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The Designer's Notebook: How to Write Sports Commentary
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The Designer's Notebook: How to Write Sports Commentary

September 29, 2009 Article Start Previous Page 3 of 5 Next

Read the Sport's Rule Book

Your development team should already own a copy of the sport's official rule book; if it doesn't have one, buy one. As I said, many of the events that can occur in a game won't necessary happen in the ones you transcribe. It's your job to have commentary for every event that can possibly happen within your video game. Fortunately, the number of these is somewhat smaller than the number of events that can happen in a real game. You don't need any comments about a fan interfering with the game, for example, unless for some reason you implement such an event. Here's a little flow chart showing the possible outcomes of a corner kick in soccer:

The programmers will have to implement code for each of these circumstances, and you will need appropriate commentary as well. The chances of a kicker in a corner kick handling the ball inside the penalty area before anyone else touches it is pretty remote, but you can bet that your players will try to make it happen if they can. If they succeed, your commentators should have something to say about it.

Sit down with the game's designers and programmers and consult with them about how much of the rule book will be implemented in the game. Rule books are full of truly arcane rules for circumstances that simply can't happen in a video game. For example, if a base coach deliberately interferes with a thrown ball in baseball, the runner is out. Many baseball games don't include base coaches at all; in those that do, the players have no way of controlling them, so there's no way to intentionally interfere. The base coaches are just cosmetic and could even be transparent to baseballs so as not to interfere with them.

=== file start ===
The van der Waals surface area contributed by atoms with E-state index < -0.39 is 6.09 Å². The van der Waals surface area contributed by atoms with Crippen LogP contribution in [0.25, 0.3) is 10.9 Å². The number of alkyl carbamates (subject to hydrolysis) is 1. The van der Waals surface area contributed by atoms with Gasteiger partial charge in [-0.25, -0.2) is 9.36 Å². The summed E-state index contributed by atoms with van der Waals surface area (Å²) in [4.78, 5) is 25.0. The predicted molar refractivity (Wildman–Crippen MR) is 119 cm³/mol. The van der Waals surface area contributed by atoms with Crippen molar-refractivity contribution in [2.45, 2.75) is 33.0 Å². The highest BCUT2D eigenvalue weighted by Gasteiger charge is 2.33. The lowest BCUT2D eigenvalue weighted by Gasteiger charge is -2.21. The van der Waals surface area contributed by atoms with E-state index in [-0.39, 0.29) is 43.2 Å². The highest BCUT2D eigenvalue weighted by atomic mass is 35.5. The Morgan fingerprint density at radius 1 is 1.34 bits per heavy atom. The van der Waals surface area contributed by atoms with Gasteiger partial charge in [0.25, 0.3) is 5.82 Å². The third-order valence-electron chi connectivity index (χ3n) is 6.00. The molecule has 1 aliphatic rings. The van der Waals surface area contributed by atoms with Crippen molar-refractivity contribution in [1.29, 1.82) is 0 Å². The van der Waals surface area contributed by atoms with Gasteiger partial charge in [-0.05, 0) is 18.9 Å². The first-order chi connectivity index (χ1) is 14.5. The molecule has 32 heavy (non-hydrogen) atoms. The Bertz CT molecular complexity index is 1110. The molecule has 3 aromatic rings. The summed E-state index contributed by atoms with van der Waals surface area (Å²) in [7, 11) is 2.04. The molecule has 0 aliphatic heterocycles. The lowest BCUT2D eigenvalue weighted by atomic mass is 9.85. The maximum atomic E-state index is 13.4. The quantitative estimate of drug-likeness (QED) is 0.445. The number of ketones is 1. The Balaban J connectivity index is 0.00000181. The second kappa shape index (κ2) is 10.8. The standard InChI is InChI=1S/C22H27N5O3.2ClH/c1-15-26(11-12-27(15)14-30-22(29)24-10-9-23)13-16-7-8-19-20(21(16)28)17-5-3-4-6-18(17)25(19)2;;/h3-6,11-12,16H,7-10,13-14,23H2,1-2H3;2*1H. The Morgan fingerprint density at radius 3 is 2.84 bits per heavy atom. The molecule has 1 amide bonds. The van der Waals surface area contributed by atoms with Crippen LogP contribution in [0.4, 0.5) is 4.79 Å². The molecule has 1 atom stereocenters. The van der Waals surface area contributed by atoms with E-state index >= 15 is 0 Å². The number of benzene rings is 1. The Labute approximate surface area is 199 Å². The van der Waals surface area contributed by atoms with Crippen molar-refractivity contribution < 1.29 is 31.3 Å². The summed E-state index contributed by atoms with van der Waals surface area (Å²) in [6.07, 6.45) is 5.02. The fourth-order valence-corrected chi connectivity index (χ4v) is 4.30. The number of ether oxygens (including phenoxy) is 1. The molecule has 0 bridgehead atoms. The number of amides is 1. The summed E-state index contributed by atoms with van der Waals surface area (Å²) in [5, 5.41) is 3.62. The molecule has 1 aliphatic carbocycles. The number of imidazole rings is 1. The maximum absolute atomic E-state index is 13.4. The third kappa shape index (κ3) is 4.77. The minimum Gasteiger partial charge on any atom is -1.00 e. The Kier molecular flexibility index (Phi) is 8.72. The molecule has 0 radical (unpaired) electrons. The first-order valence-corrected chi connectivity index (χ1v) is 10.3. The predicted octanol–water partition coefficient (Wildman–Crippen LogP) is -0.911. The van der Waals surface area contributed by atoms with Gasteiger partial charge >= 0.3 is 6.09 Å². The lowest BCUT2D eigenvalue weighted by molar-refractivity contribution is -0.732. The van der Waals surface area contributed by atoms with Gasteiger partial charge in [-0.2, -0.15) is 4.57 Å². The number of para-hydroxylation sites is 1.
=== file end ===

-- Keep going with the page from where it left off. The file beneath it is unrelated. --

Finally, don't count on the rule book for everything. You'll need to write commentary for events that the rules don't cover, such as naming the players as they come out on the field at the beginning of the game. This is why you need both a transcript of a real game and the rule book to tell you what you'll need to write.

Make a List of Events You Want Commentary On

At this point, you know the scope of your project -- whether you're doing radio-style or TV-style commentary, and so on. Using any prior script that may exist, your transcript of a real game, and the rule book, you should now work out a list of events that you want to write commentary for. Verify with the programmers that they are planning to implement all these events and can detect when they occur in the game.

You will need to create events both for the play-by-play and the color commentary. The play-by-play events will naturally come from the actual activity in the game, while the color commentary will apply both to particularly noteworthy events and to the failure or success of the player's strategy and tactics. For example, you might have play-by-play commentary for an intercepted pass, and color commentary for the situation in which a team has had four or more intercepted passes in the course of the game. A single interception deserves a certain kind of comment, while a string of them needs something different.

Here, as an example, is a list of just a few of the events we could detect in one edition of Madden. These are all from the section of the script devoted to running plays:

Long run -- resulting from many missed tackles

Long run -- not resulting from missed tackles

Run up the middle for short gain

Outside run for short gain

QB keeper -- resulting in gain

QB keeper -- resulting in loss (not a sack)

Goal line touchdown dive -- successful

Goal line touchdown dive -- stopped

I left it up to the programmers to decide what exactly constituted "many missed tackles." In some circumstances I wrote pseudo-code to explain exactly what should trigger a particular event.

Article Start Previous Page 3 of 5 Next

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